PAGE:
December 9, 2019

Washington Nationals Spring Training: Will Dan Uggla make this team?

One of the more interesting (okay, perhaps only interesting) position battles this spring in the Washington Nationals camp centers around second base, considering the guy they traded for to play the spot, Yunel Escobar, hasn’t taken a swing in a game yet due to “general soreness” and back issues since he got here.

Considering the back issues were one of the lingering things that plagued him all season last year, it’s not a good start to his Nats career and could very well be an indication of the value the Nats are going to get for him.

The guys that have been playing the position while Escobar convalesces are incumbent Danny Espinosa, who’s attempting to turn himself into a right-handed only hitter, and Dan Uggla, who was last seen in the bigs hitting .149/.229/.213 last season between Atlanta and 12 appearances for San Francisco.

Uggla, now 35, doesn’t seem to be that worthy of a reclamation project — he hasn’t hit above .233 since 2010. But he did hit 22 homers as recently as 2013, and Nats GM Mike Rizzo loves the guy, so the Nats took a shot.

According to Uggla, he played through an undiagnosed oculomotor dysfunction as a result of getting hit in the head twice and is now fully healthy. His spring results thus far are encouraging: he’s hitting .333 with an OBP over .450 and hit his second homer Saturday against the Marlins.

The Nats are playing with found money with regards to Uggla, as the Braves are on the hook for his ridiculous salary. If he can prove useful again at the big league level, it’s a double-bonus.

The problem is that if Uggla isn’t playing every day, his value is limited. Uggla has only played second base his entire career. He’s not a good defender or runner, so if he’s relegated to the bench, it’s almost exclusively as a right-handed pinch-hitter, effectively limiting manager Matt Williams to a three-man bench. He could probably serve at first base in an emergency basis.

Escobar is right-handed. Tyler Moore is out of options. If they don’t trade him, he’s a right-handed pinch-hitter. Kevin Frandsen is a right-handed pinch-hitter. Espinosa is now a right-handed pinch-hitter. You get where I’m going with this.

Espinosa is not out of options. Perhaps the most sensible thing — if Uggla’s hitting seems sustainable — is to send Espinosa to Syracuse to concentrate on hitting right-handed, and go with a bench of Moore, Escobar, Frandsen and Tony Gwynn Jr, at least until Denard Span or Jayson Werth is healthy to play again.

Of course, all this is dependent on Anthony Rendon getting healthy and getting back in the lineup at third base. If he’s not ready to start the season on the active roster, all bets are off.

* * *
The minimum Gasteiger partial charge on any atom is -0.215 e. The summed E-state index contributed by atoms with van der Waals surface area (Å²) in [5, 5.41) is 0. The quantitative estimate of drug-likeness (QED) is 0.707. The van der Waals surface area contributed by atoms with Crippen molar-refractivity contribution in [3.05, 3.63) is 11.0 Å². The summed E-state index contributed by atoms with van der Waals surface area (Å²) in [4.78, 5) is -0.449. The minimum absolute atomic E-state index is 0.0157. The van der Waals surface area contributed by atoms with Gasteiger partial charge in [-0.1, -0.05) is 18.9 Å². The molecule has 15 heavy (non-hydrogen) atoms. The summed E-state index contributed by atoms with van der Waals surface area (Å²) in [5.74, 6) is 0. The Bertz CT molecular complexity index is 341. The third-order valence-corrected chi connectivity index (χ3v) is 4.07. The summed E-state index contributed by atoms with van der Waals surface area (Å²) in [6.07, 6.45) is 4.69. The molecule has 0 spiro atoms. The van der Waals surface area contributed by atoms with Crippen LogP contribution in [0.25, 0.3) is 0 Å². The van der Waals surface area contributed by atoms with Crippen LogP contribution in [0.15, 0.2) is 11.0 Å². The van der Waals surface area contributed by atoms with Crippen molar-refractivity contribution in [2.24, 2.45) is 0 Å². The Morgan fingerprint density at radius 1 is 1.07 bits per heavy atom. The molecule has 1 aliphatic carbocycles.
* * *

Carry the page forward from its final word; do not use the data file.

About Dave Nichols

Dave Nichols is Editor-in-Chief of District Sports Page. He is credentialed to cover the Washington Nationals, Capitals, Wizards and Mystics. Dave also covers national college football and basketball and Major League Soccer for Associated Press and is a copy editor for the Spokesman-Review newspaper in Spokane, WA. He spent four years in radio covering the Baltimore Orioles, Washington Redskins and the University of Maryland football and basketball teams. Dave is a life-long D.C. sports fan and attended his first pro game in 1974 — the Caps’ second game in existence. You can follow him on Twitter @DaveNicholsDSP


  1. “… if Uggla’s hitting seems sustainable.” Ah, there’s the rub. We have three seasons of data telling us that this 35yo player can’t hit, at least not at a major league level. But suddenly two weeks of exercises will turn back his clock for five seasons?

    OK, that sounds unlikely, but let’s try to believe. Well, that new found belief gets further tested by the fact that he has done this before. In 2014, Uggla was a new man thanks to his lasik surgery. He hit four HRs in Spring Training and put up an OPS of .941 – not the 1.100 he’s doing right now, but very close (within a handful of at bats). The 2014 season started … and he turned back into a Dan Uggla pumpkin (.149/.229/.213). He hit twice as many HRs in Spring Training than he did during the season! How bad was he? Sorry, for this you’ll have to remember Espinosa’s 2013 season. Horrific, awful, bad, right? “Danny the K” with a .465 OPS – ARGH. And still better than Uggla was last season – remember, after Uggla had put up excellent ST numbers.

    Putting faith in Uggla seems to me to be more magical thinking than an educated analysis.

    • Dave Nichols says:

      Thanks for the comment. I understand his troubles the past two seasons. All my comments come with the grain of salt that the oculormotor dysfunction was causing his hitting problems.

      My biggest point is this: IF Uggla makes the team, I think it makes more sense to have his bat in the lineup everyday rather than taking up bench space as yet another right-handed pinch-hitter.


  1. […] Yes… I did put the same disadvantage twice for Espinosa.  It’s not a typo.  The fact of the matter is that the main players he’s competing with don’t have minor league options remaining, so Espinosa could end up getting squeezed out because they wouldn’t risk losing him.  In truth, Dave Nichols of the District Sports Page made a very good point regarding Espinosa in his article about Dan Uggla yesterday. […]

%d bloggers like this: